I would dissolve the salt in a couple of buckets of water and gradually add it to the fish tank...If you do it in one big go like I did you may well find you will lose your crop very quickly.

Oh, and don't forget salt bathing is mainly used for fungals and parasites...Diseases are another story.

What's your hospital tank salt concentration reading?

Do you know what caused the stress of your fish at first?

There are other people on this forum who are more skilled in this area than me, I'm happy to hold the fort until they chime in.

Cheers.

 

 

Edited by bigdaddy (see edit history)

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Changing the water  out 10 to 20 percent probably won't  hurt the fish... but you'll be loosing whatever nutrients you have in the system as well as slowing down the cycling process.   Though at that high pH the plants are going to have a very tough time nutrient or not.  If  ammonia  and nitrite levels are staying 0 then it is more likely the stress from putting them in the system in the first place. It can take several days for damage to internal organs to translate fish mortality.   Just keep testing, I've read many posts where they had 0 readings and suddenly a spike.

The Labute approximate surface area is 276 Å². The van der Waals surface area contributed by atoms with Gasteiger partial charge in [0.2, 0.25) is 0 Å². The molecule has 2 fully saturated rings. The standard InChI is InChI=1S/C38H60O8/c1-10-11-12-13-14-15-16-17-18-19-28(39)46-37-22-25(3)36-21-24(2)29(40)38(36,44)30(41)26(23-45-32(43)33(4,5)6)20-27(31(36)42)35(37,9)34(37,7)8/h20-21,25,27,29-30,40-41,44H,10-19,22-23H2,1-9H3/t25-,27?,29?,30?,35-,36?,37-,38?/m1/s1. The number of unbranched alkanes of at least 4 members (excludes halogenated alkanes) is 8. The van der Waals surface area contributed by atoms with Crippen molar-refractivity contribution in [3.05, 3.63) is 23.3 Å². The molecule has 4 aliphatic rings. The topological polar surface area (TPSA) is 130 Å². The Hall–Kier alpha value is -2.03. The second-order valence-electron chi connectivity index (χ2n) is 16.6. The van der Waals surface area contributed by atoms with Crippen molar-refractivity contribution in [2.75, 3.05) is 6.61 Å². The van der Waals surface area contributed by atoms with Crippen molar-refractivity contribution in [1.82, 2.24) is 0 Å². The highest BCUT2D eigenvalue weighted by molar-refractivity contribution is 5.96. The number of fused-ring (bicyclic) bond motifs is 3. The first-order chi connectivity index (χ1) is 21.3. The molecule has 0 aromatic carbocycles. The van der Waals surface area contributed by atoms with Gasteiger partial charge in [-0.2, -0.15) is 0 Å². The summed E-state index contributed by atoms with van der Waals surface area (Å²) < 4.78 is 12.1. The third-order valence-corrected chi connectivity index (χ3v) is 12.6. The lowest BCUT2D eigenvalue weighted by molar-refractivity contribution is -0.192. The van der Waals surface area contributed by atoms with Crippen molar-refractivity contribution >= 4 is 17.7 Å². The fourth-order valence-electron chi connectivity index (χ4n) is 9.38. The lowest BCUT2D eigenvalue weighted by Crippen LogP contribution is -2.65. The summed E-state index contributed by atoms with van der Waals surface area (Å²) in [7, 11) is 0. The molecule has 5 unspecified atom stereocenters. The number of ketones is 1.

There are several "salts".   I personally like either calcium chloride or potassium chloride.  Either of these are elements used by the  plants.  Low levels of salt won't harm plants and the level BD mentioned will provide some protection without harming anything.  Some parasites will be less likely to spread with salt in the water. 

Dr. McMurtry recommended sulfuric acid for bringing down the pH if you do add acid. I've used everything from vinegar to hydrochloric acid(muriatic) as it was easy to get.  Vinegar will "bounce"  and muriatic acid has been the  most reliable method for me.

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Several plusses to Ravnis and BDs thoughts.  Here is mine.

  Looking at the wide open mouth of the first pictured fish, I suspect low DO as the villain there. Do you have a DO meter to ascertain it?  Ciclids are hardy fish but do not like any power outage event especially when they are crowded.  What is your aeration arrangement?